In the summer of 2010, I had the privilege of observing the proceedings of a 17-member bench of the honorable Supreme Court of Pakistan, during the initial challenge to the 18th Constitutional Amendment. At a particular point, one Mr. Shahid Orakzai, during the course of his arguments, raised the Holy Quran in one hand, and the Constitution of Pakistan in the other; theatrically, Mr. Orakzai declared that the time had come for the honorable Court to pick one out of these two books… and to “discard” the other. And just the like that, Mr. Orakzai let go of the Constitution of Pakistan, which fell to the floor with an exaggerated thud.
Everyone remained silent – all the honorable judges and the members of the legal fraternity. I imagined that, any moment, the gallery would burst into spontaneous applause.
But then, something incredible happened: Justice Mian Saqib Nisar (one of the junior judges of the honorable Supreme Court at the time), thundered from his seat, at the extreme left of the bench: “How dare you throw the Constitution of Pakistan onto the floor, in the premises of Court Room No. 1!” Justice Nisar – and only he – proceeded to issue a contempt notice to the Mr. Orakzai, who later apologized and was excused by the then Chief Justice Iftikhar Chaudhary.
Till date, this remains my fondest memory of a Supreme Court proceeding.
Yesterday, Mr. Justice Nisar took oath as the Chief Justice of Pakistan. And his elevation, to the highest seat of justice in our land, brings with it unprecedented hope as well as tremendous fears.
To begin with, there can be no cavil with the fact that CJ Nisar is a judge extraordinaire. Those who know him personally, those who have pleaded before him as a judge, and those familiar with his approach to jurisprudence, can all vouch for his patience, wisdom, and a keen gravitas that is befitting an individual who can be entrusted with the divine responsibility of doing justice among fellow citizens. His judgments over the past two decades – especially in civil, corporate and constitutional matters – have forged the arc of our modern jurisprudence. And his recent dissent in the challenge to the 21st Constitutional Amendment, which deconstructs and obliterates the idea of an unamendable Basic Structure, testifies to his courage and his faith in the promise of our democratic enterprise.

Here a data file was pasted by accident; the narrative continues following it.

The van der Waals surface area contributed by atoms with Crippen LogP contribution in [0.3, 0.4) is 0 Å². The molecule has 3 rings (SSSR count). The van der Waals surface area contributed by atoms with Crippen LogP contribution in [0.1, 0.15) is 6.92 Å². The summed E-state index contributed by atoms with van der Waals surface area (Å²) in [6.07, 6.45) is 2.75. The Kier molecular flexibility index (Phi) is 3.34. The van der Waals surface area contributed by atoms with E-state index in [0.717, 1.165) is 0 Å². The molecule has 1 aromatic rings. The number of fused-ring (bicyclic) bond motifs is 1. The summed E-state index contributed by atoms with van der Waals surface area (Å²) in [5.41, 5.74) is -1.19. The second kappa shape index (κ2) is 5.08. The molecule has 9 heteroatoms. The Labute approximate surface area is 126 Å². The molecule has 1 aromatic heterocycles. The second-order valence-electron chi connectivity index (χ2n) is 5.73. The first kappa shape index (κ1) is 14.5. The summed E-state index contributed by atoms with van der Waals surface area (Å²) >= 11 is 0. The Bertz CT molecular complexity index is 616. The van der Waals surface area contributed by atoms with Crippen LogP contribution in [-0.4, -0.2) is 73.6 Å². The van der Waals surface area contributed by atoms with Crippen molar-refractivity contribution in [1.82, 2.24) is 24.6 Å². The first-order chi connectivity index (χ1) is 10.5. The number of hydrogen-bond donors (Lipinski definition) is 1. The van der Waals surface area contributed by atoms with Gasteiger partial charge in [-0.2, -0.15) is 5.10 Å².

But judicial brilliance, alone, will not be sufficient to confront the many challenges that await the new Chief Justice. The real test for CJ Nisar, and his legacy, will be how he redeems our national faith in the (tainted) project of justice.
CJ Nisar inherits a Court that is torn between aspirations of grandeur, and the humble responsibilities of dispensing justice in accordance with law. On the one hand, there are those who see the court as the ‘fix all’ institution in our society; those who invite the Court to embrace the role of a ‘savior’, even if that means stepping outside the contours of black-letter law. On the other end of the spectrum is the belief that the honorable Court must jealously guard the precarious balance of constitutional separation of powers, instead of attempting to orchestrate revolutions from the bench. And CJ Nisar will have to walk this thin rope, all the while cognizant of the fact that he is being watched through the gaze of history.
While the ambit of judicial reforms is inexhaustible, a number of immediate steps await the new CJ’s attention.
To begin with, in order to restore people’s faith in our judicial system, concerted steps must be taken to minimize the procedural delays of litigation. In this regard, our outdated procedural laws must be revisited, and a deliberate three-tiered trial and appellate process be developed, with consequences for delay and frivolous litigation, so as to provide inexpensive justice within a calculable timeframe. Furthermore, renewed efforts must be made for better supervision of the subordinate courts, increased use of technology, and development of pre-trial procedures to alleviate unnecessary delays.